Council goes bonkers over conkers
Nottingham City Council removed conkers from a horse chesnut [sic] tree on Friday for health and safety reasons.
The decision was taken by the council when a four year old girl was seriously injured after she was hit on the head by a stick, thrown by boys trying to dislodge conkers.
The removal of conkers from trees has been criticised by many as going a step too far with regards to health and safety. The Government also announced that killjoys could be forced to pay compensation if they unfairly scrap public events.
In the past, health and safety officials have also banned pancake races, school trips, and even sweets being thrown to kids during pantos because they are deemed unsafe.
Well, there’s nothing like a Murray mint chucked in your eye to get a pantomime reveller straight down to the local A&E, only to be later cossetted by a personal injury solicitor who turns up salivating at the prospect of new business.
The Government is now trying to get local councils to take a more common sense approach to such issues. If community events are scrapped unfairly, local councils could face being sued by the public.
Lord Young said: ‘‘It has gone to such extremes. What I have seen everywhere is a complete lack of common sense. People have been living in an alternative universe.
“This sort of nonsense has come from the last government trying to create a nanny state and trying to keep everybody in cotton wool.
No cotton wool, please - potential choking hazard!!
“Frankly, if I want to do something stupid and break my leg or neck, that’s up to me. I don’t need a council to tell me not to be an idiot. I can be an idiot all by myself.”
Of course, it’s not quite as simple as that. But I kind of get the point.
The council certainly has a duty of care to protect the public but this smacks of overkill no mater how you slice it. It’s a disproportionate and bizarre response. A council can’t actively go around trying to rid society of every potential article which a child might stumble across in the course of playing and cause injury to themselves or others. At least not in these times of government-enforced austerity!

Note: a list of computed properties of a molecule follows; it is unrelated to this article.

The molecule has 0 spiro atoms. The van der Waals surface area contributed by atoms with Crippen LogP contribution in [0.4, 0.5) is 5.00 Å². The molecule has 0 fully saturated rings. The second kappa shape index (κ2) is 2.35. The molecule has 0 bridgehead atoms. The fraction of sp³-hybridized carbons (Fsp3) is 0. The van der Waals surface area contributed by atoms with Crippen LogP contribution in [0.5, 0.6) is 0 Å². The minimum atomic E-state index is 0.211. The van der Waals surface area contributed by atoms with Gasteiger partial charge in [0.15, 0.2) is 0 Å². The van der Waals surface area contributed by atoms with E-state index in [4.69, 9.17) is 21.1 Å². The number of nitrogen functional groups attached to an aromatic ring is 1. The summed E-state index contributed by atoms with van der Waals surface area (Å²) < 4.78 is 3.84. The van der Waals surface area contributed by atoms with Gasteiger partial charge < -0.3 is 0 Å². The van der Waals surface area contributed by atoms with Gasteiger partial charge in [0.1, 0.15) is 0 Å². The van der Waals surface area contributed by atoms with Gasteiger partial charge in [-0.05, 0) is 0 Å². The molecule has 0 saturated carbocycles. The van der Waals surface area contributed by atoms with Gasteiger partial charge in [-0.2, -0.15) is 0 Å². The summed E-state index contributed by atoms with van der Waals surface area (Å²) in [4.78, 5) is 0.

By analogy, what would be the council’s response to a child getting badly stung by a bee? Would they take it into their heads to go around an area stripping it of all the flowers? Suggest legal action against the queen bee? Boycott buying honey in supermarkets?
Actually, I’m amazed that the previous government hadn’t passed legislation making it illegal to play conkers outside of a specially controlled environment with shed-loads of public liability insurance and with everyone with hard hats, face shields and Kevlar flak-jackets on.
Whilst it was unfortunate that a child was injured in all of this, stripping conkers from a tree just doesn’t cut it. And besides, having a rock-hard conker clout you on the knuckles in a no-holds-barred game of conkers is an important learning phase for any child in my opinion. It certainly was for me. And that’s once you’ve narrowly avoided skewering your hand with something sharp trying to make a hole through it in the first place to thread your shoelace or string.